With loans from the Queen’s Collection, the Science Museum, the British Museum and the Natural History Museum in Paris, it seems ‘mausoleums’ were lining up to re-animate their holdings with a show in a white cube gallery. And, as you might expect from an editor of a magazine called Cabinet, Dillon defends the notion of a Wunderkammer for its “wide open sense of variety”, however, the writer updates his cabinet with plenty of art. He also comments: “At a time when we’re always being told that we’re too distracted – by technology, mostly – it’s worth recalling that engaging the world and being diverted from it are part of the same process of knowing, not opposites. The historical cabinet of curiosities remains a good emblem of that process.” Perhaps 17th-century joinery has something in common with Google after all.
Thomas Grunfeld, Misfit (penguin/peacock), 2005 © DACS 2013. Turner Contemporary show.
Meanwhile, Turner Contemporary Director Victoria Pomery notes that the cabinet of curiosity is an international meme, with a starring role in this year’s Venice Biennale. “I think it’s to do with that quest for knowledge which we have had as humans for a very long time,” she says, “but the new technology and the Internet have opened up even greater possibilities around how we gather knowledge.” She hopes our sense of “wonder and awe” is a timeless quality. Pomery is also upbeat about the potential for new galleries to collaborate with old museums like the Horniman, which lent Turner Contemporary its iconic overstuffed walrus, a one-tonne exhibit that hadn’t been moved for more than a century. Pomery says: “I think people in the museums and galleries sector are keen to make things happen and they see the possibilities that collaboration brings.”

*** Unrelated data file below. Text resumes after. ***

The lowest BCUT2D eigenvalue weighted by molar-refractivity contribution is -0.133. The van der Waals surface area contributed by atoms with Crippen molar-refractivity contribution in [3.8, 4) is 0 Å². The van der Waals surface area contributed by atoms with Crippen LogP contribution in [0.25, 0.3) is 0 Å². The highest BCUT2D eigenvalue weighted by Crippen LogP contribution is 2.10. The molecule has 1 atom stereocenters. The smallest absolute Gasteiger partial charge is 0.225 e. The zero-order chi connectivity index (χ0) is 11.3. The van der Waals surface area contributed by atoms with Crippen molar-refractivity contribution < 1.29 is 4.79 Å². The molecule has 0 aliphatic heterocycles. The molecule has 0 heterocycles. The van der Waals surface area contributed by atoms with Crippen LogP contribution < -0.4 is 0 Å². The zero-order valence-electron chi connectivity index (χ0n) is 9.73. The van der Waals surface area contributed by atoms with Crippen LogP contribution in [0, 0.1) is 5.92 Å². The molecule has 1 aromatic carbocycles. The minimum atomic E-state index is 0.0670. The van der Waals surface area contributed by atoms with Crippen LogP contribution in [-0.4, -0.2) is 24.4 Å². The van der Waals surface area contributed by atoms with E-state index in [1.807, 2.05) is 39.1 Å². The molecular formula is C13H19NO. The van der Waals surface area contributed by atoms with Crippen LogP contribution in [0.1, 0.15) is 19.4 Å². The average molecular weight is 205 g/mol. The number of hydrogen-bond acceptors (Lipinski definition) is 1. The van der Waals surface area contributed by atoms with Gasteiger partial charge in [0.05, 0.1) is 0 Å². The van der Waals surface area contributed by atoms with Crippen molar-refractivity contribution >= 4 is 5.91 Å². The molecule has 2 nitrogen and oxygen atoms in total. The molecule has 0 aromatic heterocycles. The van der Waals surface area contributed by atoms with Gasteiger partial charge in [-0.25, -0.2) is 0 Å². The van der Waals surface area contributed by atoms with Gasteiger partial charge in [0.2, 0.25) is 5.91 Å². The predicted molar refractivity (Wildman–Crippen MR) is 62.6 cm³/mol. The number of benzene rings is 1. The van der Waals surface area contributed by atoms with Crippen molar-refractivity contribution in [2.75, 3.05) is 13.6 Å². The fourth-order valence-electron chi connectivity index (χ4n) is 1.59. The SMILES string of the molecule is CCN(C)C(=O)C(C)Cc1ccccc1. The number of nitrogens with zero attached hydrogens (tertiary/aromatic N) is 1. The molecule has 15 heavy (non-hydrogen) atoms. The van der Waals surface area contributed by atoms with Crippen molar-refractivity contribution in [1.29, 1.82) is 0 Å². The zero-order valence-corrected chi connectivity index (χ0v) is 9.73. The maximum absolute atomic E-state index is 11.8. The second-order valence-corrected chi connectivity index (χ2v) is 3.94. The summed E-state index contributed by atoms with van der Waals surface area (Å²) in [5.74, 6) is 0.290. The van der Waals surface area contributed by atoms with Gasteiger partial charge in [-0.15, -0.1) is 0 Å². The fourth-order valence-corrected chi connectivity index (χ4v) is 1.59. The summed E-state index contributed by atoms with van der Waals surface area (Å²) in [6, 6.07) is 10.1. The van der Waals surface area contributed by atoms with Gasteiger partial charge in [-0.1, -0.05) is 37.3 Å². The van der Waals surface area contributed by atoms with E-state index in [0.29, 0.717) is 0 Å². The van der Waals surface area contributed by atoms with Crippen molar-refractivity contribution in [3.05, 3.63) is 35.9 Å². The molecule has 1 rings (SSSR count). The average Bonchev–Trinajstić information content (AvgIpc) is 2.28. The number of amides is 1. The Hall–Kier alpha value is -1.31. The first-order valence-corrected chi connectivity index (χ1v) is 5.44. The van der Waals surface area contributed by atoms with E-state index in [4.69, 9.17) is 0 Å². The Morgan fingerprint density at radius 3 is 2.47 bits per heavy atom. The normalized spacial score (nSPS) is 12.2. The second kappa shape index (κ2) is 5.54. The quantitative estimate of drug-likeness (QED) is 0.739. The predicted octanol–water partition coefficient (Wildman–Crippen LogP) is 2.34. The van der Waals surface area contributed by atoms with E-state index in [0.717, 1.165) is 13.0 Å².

Philip Henry Gosse, c. 1858-c.1860, Illustration for Actinologia Britannia plate I, Horniman Museum and Gardens, London ®Heini_Schneebeli. Turner Contemporary.
But is this always the case? Reports from Nottingham Contemporary, where the Leckey show is currently on tour, confirm the artist’s variable experiences of collaboration. Alex Farquharson, Director, expresses pleasure and surprise to have loans, including a space suit for a dog and a valuable sculpture by Louise Bourgeois. But, in general, he tells me there are frustrations for a gallery like his. “It is quite difficult securing major works for group exhibitions rather than solo exhibitions, so that’s not usually prioritised by lenders,” he points out. He also says that major galleries with outstanding collections are more likely to secure loans, “because there’s a principle of reciprocity at work”. Hayward Touring did most of the loan wrangling for his current show before its imminent journey to De La Warr.
Cyberman Helmet, 1985. Courtesy Chris Balcombe. Photo: Chris Balcombe. De La Warr Pavilion.
But a show that has in parts been likened by its curator to a “rave” and a “zoo” was always going to face a greater challenge than Dillon’s more austere and cerebral offering in Margate. The exploratory writer subtitles his show the pleasures of knowing, flagging up an epistemological itch. The Universal Addressability of Dumb Things is, perhaps, a more ontological presentation. It might be thought of as ‘the anxieties of being’. As Farquharson says of museum exhibits in a contemporary space: “They’re read backwards from the perspective of the present.” And that is bound to unsettle us. If science reassures and art disturbs, there is still a great divide between museums and galleries.
The Universal Addressability of Dumb Things opens on 13 July at De La Warr Pavilion and will run until 20 September.